Sunday, December 13, 2009

Dexter's Writers Were As Sloppy This Finale As The Character Himself...

Rita Morgan didn't fit Trinity's usual pattern. But she was a liability for our titular hero, an annoyance to the audience (through no fault of Julie Benz' own, I must point out), and getting increasingly more complex and therefore impossible to write for the group who have never made women anything other than emotional wrecks who can barely function on their own without a man in their lives. Therefore, Rita had to go. But did she really have to go out like that??

Throughout tonight's season four finale of Dexter, the writing seemed to finally be on the wall for Deb. First, we had countless callbacks (including actual visuals from seasons past) to her time with the Ice Truck Killer. Then, we had her learning a truth about her brother that he feared would "out" him in his entirety, making her a liability-- or at least a threat-- as well. The clincher should have been when she actually spit the words to Dexter that he was "the only constant and good thing" in her life. All of those things were teases enough that the most cynical of viewers could have seen her time was running out. But then those bastard Powers That Be had to go and ruin it!

When Trinity stumbled into D. Morgan's apartment, only to learn that it did not, in fact, belong to Dexter (though if he was just a few months earlier, it still would have!) but a Debra Morgan, we didn't get to see if he investigated further to find out if Debra and Dexter shared a relation. He was unraveling and not necessarily in the right frame of mind to be so thorough with his private investigation work. However, I assumed he had. I also assumed this would mean we'd (finally!) get to see her in a bathtub of blood before closing credits. But sadly I was foiled once again.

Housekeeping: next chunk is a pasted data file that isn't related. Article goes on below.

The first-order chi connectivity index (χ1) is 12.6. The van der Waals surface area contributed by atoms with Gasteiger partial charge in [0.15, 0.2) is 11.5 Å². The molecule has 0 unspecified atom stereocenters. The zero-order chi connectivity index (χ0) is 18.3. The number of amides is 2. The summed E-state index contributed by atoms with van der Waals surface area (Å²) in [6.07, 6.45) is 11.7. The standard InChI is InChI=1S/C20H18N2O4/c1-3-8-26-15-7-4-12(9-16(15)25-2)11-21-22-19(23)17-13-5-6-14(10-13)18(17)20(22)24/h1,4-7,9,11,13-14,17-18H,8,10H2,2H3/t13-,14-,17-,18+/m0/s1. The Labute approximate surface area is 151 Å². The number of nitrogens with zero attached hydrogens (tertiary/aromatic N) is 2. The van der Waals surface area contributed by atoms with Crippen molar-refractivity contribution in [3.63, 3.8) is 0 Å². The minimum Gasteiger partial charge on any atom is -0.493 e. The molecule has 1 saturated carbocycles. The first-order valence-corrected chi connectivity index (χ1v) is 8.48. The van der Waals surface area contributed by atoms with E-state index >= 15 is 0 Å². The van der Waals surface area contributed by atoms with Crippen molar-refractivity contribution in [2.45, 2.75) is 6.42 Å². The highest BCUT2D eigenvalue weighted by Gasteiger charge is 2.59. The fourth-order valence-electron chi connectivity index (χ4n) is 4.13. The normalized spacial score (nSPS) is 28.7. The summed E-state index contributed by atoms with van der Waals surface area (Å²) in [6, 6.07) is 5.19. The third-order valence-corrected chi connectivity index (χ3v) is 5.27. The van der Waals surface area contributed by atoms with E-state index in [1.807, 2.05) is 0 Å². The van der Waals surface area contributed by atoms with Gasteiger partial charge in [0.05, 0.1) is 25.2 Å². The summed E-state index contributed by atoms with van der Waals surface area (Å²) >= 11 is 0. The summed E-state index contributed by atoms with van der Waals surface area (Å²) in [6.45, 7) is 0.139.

By all accounts it should have been Deb in the tub. But that would have been just too easy, and for weeks Showtime had been promising a big twist-- one bigger than having Christine the Reporter turn out to be both Trinity's daughter and Lundy's shooter...neither of which seemed very surprising to those savvy viewers paying attention all season, I might add. So fans were expected to ignore the fact that Deb fit Trinity's profile for the bathtub killing: single brunette woman, living alone, with ritualistic behavior. Instead we were expected to-- not even asked but just assumed that we would-- believe he could shift his M.O. just for a personal slice of justice.

Besides, without Rita's demise, how else could they show off the full circle imagery of baby Harrison, bathed in blood on the bathroom floor where Dexter once sponged him clean? It was just convenient for Rita to go out that way, and let's face it, even the most creative of people hit walls and blocks and take the easy way out sometimes. These writers just seem to do it more and more...which is unsettling because the Showtime audience-- like the HBO audience-- has always been thought of as being savvier than regular network viewers. So their lack of interest in continuity just tells me that they either think we're getting dumber, are taking foregranted their loyal fans, or they just don't care anymore. None of the above sit well with this hardworking writer who would kill to have a show of her own on air!

A bit more objectively, though, TV.com was also just as equally surprised and saddened by the outcome. Their writers actually entitled their piece "Well, Holy Sh*t!" My sentiment exactly, though admittedly for different reasons.

Dexter's writers wanted Rita to go out by the strike of nine fifty-two (six fifty-two if you watch the east coast feed on the west side of the country, like I always do!). The clever way to do it, though, would have been for Dexter to find her cell phone in the house and hear Harrison crying, only for the camera to cut to an empty lot with Rita's body lying twisted on the pavement with a short building looming behind her. As a young mother (though of three instead of two), she should have been the third victim in the cycle, not the second. This not only would have fit the pattern but also told us that there was another, second, victim out there somewhere. Trinity had been busier than Dexter ever could have imagined. And maybe, just maybe, we could have been rewarded in the season five opener by learning that Deb was victim number two in this new cycle. That would have redeemed the writers for any missteps (starting with Jimmy Smits!!). But alas, they, like the presumptuously God-like characters they create, got cocky.

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